The device is an Arduino DUE. Per a web page I found it has 12 bit A/D but the default is to use a 10 bit mode for compatibility. Fine with me.

Connect the input to ground and get an A/D reading of 0

Connect it to 3.3 volts, 3,330 millivolts (per multi-meter) and the reading bounces between 1021 and 1023. Cool, call it 1022 for 1023 counts.

That is pretty much the max reading for 10 bit A/D.

Divide 3330 millivolts by 1023 to get 3.255 millivolts per count

The temperature sensor in use is part number MCP9700A-E/T0-ND. It is a TO-92 package.

I found the spec sheet for

MCP9700/9700A

MCP9701/9701A

It states that at 0 degrees C the output voltage is 500 millivolts.

And the temperature coefficient is 10.0 mV/C.

As I may be reading it incorrectly, that section was captured and will be attached to this post.

Calculate the expected A/D reading for 0 degrees C

500 millivolts * 3.255 counts per millivolt = a count of 153.604 rounded to 154.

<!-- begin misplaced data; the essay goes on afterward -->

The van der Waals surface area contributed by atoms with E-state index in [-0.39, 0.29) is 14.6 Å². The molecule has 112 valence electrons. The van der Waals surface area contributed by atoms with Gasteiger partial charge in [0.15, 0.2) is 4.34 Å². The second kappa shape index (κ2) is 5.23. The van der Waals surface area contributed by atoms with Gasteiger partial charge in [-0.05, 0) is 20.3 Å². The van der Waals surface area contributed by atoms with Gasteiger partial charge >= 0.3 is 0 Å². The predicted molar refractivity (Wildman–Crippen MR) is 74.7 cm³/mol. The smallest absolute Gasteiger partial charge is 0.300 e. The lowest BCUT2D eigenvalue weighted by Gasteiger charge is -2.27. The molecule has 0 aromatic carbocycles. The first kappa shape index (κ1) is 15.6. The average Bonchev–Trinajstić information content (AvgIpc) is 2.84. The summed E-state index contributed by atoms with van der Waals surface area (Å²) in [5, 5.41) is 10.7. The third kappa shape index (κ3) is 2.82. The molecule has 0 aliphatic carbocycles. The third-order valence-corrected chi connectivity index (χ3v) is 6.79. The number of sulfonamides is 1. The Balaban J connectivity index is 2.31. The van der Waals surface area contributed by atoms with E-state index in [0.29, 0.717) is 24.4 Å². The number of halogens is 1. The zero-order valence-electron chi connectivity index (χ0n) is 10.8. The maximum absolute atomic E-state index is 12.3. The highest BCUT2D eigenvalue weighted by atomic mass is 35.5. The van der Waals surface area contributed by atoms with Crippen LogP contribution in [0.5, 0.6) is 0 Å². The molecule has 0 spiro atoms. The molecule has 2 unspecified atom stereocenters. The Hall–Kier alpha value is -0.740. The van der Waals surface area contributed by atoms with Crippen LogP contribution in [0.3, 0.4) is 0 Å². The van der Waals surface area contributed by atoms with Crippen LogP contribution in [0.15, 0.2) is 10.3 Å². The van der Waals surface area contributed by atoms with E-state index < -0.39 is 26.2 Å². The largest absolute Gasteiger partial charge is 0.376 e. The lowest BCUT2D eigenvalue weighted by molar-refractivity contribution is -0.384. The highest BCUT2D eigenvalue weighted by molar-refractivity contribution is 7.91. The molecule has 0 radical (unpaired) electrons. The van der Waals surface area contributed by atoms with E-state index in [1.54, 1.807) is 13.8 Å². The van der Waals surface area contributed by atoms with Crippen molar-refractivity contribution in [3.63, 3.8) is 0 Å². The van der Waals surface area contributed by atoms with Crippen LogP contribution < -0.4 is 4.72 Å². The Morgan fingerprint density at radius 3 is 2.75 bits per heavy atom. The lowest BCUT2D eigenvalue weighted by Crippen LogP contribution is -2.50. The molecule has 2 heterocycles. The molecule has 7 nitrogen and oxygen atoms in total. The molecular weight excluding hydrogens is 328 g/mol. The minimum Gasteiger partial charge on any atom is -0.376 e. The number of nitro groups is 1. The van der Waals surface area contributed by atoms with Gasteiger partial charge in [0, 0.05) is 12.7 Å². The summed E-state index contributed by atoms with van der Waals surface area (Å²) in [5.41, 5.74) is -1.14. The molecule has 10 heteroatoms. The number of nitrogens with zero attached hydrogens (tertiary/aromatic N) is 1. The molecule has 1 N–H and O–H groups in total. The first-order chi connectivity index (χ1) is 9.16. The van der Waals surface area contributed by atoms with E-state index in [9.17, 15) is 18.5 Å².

If the temperature is 0 degrees C the A/D output should be 154, not counting wobble.

Back to the calculations, use A for the A/D output reading and C for temp in centigrade.

The temperature in C is:

```
C = ( A – 153 ) ( 3.255 / 10 ) Is this correct?
```

I run the numbers in Excel for A/D outputs of 0 to 300 and they look ok. Not a guarantee.

Convert to a single slope offset formula.

```
C = ( A – 153 ) ( 0.3255 )
C = ( A * 0.3255 ) – ( 153 * 0.3255 )
C = ( A * 0.3255 ) – 49.8015 Are these transformations correct?
```

Add this to the Excel workbook for the range of 0 to 300. Then subtract the former from the latter to get a constant offset of -0.1966. The fact of a constant offset seems really strange. Is there an error in my math, or more properly, my algebra?